What matters is what’s between the dash

Rene Flowers

Dear Editor:

Over the past few weeks, we have been indulged from all fronts regarding the importance of not only the upcoming mayoral election, but on the status of our democracy as a nation. I am almost certain that a number of political pundits and professors will use the backdrop of this election as an exercise or assignment for their class.

Certainly, filled with passion and a go get it attitude, I must say that I am quite pleased with the manner in which voters have educated themselves and armed themselves with the ability to ask questions and to make their own decisions.

My parents got me involved in the political process along with my other siblings. My father who served in the United States Army, was a man of values and of principles. He really did not say much, but when he spoke it was incumbent for anyone within ear shot to listen- his words resounded and held firm. That is what I have held to since my initial run for elected office and what has served me well.

Knowing that nothing happens without a true team effort, those items that I was successful in accomplishing happened because of teamwork. My vote alone did not move the needle, however adding in the votes of my colleagues did! From affordable housing, to summer youth employment, and the HOPE VI housing renovations to the Enrichment Center on 22nd Street (construction funded by the St. Petersburg Housing Authority)- none of it was possible without five (5) and sometimes six (6) of my colleagues.

When the community voted in a “Strong Mayor” form of government, the Mayor no longer had a vote on the actions to be taken. Yes, the mayor can propose a plan and he/she can have staff do a wonderful job with a presentation. Business interests can parade up and down the halls as well as those with specific interests however at the beginning and the end of the day, it is the council as a body who moves the needle.

I will be the first to tell you that we had some great times when I served on council and we had some battles. Once the vote was taken- the battle was over and we moved on. I did not agree nor vote for every item brought forward by the Mayor when it was Fisher (known as the Tree Mayor) or Baker -that was not my role. But if the item passed, I supported the effort. I knew then and I know now that if one of us failed, we all failed!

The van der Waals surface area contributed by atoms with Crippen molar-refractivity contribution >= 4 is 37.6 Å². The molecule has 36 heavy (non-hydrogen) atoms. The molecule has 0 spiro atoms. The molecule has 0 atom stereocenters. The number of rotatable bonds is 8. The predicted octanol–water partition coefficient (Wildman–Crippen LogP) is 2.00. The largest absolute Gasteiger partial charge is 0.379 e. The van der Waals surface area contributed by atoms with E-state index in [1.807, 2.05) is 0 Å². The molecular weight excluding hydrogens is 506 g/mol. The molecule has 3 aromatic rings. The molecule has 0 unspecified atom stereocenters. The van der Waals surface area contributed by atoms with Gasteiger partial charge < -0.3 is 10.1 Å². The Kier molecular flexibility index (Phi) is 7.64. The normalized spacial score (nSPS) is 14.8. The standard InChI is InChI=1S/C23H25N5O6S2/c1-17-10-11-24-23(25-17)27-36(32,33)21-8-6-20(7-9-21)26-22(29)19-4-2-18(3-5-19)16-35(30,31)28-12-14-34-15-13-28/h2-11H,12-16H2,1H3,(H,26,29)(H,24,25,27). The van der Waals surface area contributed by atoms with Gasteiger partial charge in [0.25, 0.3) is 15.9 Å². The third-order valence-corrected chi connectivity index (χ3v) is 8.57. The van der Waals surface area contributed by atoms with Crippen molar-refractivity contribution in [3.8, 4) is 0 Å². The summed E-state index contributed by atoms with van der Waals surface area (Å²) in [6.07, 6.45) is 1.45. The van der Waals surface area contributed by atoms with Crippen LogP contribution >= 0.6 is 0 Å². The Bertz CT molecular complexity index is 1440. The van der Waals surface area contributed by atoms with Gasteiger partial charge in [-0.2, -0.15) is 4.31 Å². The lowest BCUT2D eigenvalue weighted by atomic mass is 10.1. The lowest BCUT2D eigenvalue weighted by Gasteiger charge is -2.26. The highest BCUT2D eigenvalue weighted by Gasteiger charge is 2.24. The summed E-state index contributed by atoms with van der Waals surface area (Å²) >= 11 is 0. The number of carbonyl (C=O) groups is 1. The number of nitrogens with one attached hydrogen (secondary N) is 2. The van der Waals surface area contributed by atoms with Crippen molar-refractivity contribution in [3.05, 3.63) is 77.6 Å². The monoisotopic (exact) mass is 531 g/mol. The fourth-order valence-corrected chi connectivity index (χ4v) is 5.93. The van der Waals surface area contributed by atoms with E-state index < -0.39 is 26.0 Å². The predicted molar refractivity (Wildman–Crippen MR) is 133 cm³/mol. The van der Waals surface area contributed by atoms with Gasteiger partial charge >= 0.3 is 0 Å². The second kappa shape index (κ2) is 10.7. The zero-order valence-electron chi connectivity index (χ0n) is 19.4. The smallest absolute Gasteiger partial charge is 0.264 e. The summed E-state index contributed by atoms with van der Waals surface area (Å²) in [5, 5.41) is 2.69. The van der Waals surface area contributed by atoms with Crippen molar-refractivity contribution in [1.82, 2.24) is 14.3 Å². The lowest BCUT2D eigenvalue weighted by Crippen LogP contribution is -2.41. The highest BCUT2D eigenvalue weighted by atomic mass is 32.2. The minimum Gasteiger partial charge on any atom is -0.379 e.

As I step back and take a look at what has been accomplished since then, two leadership styles have taken the reins- 4 years with Mayor Foster and 4 years under Mayor Kriseman. Four years ago, I supported Kriseman’s opponent. My choice did not lead me to call persons of color slaves or house negroes because they did not agree with me. I did not get mad and call other elected officials out of their names when they did not support nor endorse me and I lost a County Commission election (I admit I was disappointed).  I did not encourage my community to take aim at others or try to cause a rift where one did not exist between friends. I simply supported the candidate of my choice. My candidate was not successful and as such, I gave honor and respect to the winner- now Mayor Rick Kriseman.

You all know my story; it has been in the paper and I have shared it. My son broke the law and he paid the price, but does that mean that he pays that same price for the rest of his life? With the Ban the Box Initiative that is a nationwide initiative, at least he will get to show the interviewer who he is now and not who he was back then.

Summer Youth employment for our students often times will pay the rent, light bills, water bills, grocery, new shoes and school clothes for some of our families. I have never and would never support anyone who does not share that value with me. This administration provides Summer Youth Employment and Internships so that our students have real world executive on the job training. For anyone to tell you differently, they are not being truthful.

So let’s say that I have job but it barely provides for a family of four. Mayor Kriseman did not hesitate. He supports the New Deal and its Cohort of Champions. Mayor Kriseman also supports and partnered the city of St, Petersburg’s resources with Agenda 20/20. This strong partnership joined with other agencies such as the Pinellas County Urban League, Pinellas Opportunity Council, Mt. Zion Human Services, PERC, Pinellas County Schools, Pinellas County Commission, and so many others to reduce poverty by 2020. The celebration of a drastic reduction in poverty came this year, just last month as indicated by the United States Census Bureau. And while the fight for $15.00 per hour movement spans across the United States, Mayor Rick Kriseman raised the wages of city employees with the expressed intent (with the support of council) to raise the wages incrementally to reach the desired threshold of $15.00 per hour.